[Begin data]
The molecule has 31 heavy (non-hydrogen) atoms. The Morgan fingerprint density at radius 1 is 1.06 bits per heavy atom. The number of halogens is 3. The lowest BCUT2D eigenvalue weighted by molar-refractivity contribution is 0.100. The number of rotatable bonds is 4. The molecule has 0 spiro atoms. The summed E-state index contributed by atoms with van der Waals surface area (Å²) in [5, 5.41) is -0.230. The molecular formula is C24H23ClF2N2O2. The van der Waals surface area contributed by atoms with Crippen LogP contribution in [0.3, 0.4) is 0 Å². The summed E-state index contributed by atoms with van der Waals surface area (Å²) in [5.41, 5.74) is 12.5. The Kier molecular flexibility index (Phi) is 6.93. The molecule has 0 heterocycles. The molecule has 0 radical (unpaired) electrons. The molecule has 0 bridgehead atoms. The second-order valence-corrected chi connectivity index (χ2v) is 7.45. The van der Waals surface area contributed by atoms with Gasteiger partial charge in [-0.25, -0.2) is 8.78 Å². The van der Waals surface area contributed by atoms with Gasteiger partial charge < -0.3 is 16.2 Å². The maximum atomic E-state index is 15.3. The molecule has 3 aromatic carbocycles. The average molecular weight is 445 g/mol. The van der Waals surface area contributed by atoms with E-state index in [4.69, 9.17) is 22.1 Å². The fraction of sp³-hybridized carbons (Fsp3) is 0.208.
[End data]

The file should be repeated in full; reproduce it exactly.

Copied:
The molecule has 31 heavy (non-hydrogen) atoms. The Morgan fingerprint density at radius 1 is 1.06 bits per heavy atom. The number of halogens is 3. The lowest BCUT2D eigenvalue weighted by molar-refractivity contribution is 0.100. The number of rotatable bonds is 4. The molecule has 0 spiro atoms. The summed E-state index contributed by atoms with van der Waals surface area (Å²) in [5, 5.41) is -0.230. The molecular formula is C24H23ClF2N2O2. The van der Waals surface area contributed by atoms with Crippen LogP contribution in [0.3, 0.4) is 0 Å². The summed E-state index contributed by atoms with van der Waals surface area (Å²) in [5.41, 5.74) is 12.5. The Kier molecular flexibility index (Phi) is 6.93. The molecule has 0 heterocycles. The molecule has 0 radical (unpaired) electrons. The molecule has 0 bridgehead atoms. The second-order valence-corrected chi connectivity index (χ2v) is 7.45. The van der Waals surface area contributed by atoms with Gasteiger partial charge in [-0.25, -0.2) is 8.78 Å². The van der Waals surface area contributed by atoms with Gasteiger partial charge < -0.3 is 16.2 Å². The maximum atomic E-state index is 15.3. The molecule has 3 aromatic carbocycles. The average molecular weight is 445 g/mol. The van der Waals surface area contributed by atoms with E-state index in [4.69, 9.17) is 22.1 Å². The fraction of sp³-hybridized carbons (Fsp3) is 0.208.